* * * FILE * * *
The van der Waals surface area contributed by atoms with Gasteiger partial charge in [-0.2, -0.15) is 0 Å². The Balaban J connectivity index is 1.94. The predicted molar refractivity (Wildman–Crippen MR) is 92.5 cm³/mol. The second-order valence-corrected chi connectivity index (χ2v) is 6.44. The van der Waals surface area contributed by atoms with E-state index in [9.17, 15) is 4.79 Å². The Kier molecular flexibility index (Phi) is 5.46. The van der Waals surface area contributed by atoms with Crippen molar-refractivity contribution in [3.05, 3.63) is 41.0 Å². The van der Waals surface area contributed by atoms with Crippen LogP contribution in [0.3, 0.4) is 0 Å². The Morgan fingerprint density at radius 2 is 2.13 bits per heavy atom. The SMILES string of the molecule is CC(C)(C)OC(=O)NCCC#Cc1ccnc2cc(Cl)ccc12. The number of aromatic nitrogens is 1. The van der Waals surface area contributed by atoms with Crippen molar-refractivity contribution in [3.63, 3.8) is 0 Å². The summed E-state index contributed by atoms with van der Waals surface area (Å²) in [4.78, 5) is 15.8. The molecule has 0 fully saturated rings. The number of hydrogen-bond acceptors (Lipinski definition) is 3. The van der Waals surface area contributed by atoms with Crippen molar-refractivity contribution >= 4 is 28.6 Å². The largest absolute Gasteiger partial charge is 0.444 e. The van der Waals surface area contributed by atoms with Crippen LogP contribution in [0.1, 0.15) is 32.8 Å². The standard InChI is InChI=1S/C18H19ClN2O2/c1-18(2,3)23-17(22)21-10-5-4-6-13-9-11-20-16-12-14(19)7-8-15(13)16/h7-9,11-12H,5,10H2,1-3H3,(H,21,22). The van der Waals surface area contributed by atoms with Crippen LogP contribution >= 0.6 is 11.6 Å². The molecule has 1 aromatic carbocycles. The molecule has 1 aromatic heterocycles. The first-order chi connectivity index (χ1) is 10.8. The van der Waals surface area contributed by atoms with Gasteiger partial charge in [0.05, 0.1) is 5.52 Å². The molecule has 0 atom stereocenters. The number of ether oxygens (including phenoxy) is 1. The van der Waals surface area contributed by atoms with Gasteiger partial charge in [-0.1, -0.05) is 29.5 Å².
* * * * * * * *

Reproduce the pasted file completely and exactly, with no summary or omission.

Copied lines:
The van der Waals surface area contributed by atoms with Gasteiger partial charge in [-0.2, -0.15) is 0 Å². The Balaban J connectivity index is 1.94. The predicted molar refractivity (Wildman–Crippen MR) is 92.5 cm³/mol. The second-order valence-corrected chi connectivity index (χ2v) is 6.44. The van der Waals surface area contributed by atoms with E-state index in [9.17, 15) is 4.79 Å². The Kier molecular flexibility index (Phi) is 5.46. The van der Waals surface area contributed by atoms with Crippen molar-refractivity contribution in [3.05, 3.63) is 41.0 Å². The van der Waals surface area contributed by atoms with Crippen LogP contribution in [0.3, 0.4) is 0 Å². The Morgan fingerprint density at radius 2 is 2.13 bits per heavy atom. The SMILES string of the molecule is CC(C)(C)OC(=O)NCCC#Cc1ccnc2cc(Cl)ccc12. The number of aromatic nitrogens is 1. The van der Waals surface area contributed by atoms with Crippen molar-refractivity contribution in [3.63, 3.8) is 0 Å². The summed E-state index contributed by atoms with van der Waals surface area (Å²) in [4.78, 5) is 15.8. The molecule has 0 fully saturated rings. The number of hydrogen-bond acceptors (Lipinski definition) is 3. The van der Waals surface area contributed by atoms with Crippen molar-refractivity contribution >= 4 is 28.6 Å². The largest absolute Gasteiger partial charge is 0.444 e. The van der Waals surface area contributed by atoms with Crippen LogP contribution in [0.1, 0.15) is 32.8 Å². The standard InChI is InChI=1S/C18H19ClN2O2/c1-18(2,3)23-17(22)21-10-5-4-6-13-9-11-20-16-12-14(19)7-8-15(13)16/h7-9,11-12H,5,10H2,1-3H3,(H,21,22). The van der Waals surface area contributed by atoms with Crippen LogP contribution >= 0.6 is 11.6 Å². The molecule has 1 aromatic carbocycles. The molecule has 1 aromatic heterocycles. The first-order chi connectivity index (χ1) is 10.8. The van der Waals surface area contributed by atoms with Gasteiger partial charge in [0.05, 0.1) is 5.52 Å². The molecule has 0 atom stereocenters. The number of ether oxygens (including phenoxy) is 1. The van der Waals surface area contributed by atoms with Gasteiger partial charge in [-0.1, -0.05) is 29.5 Å².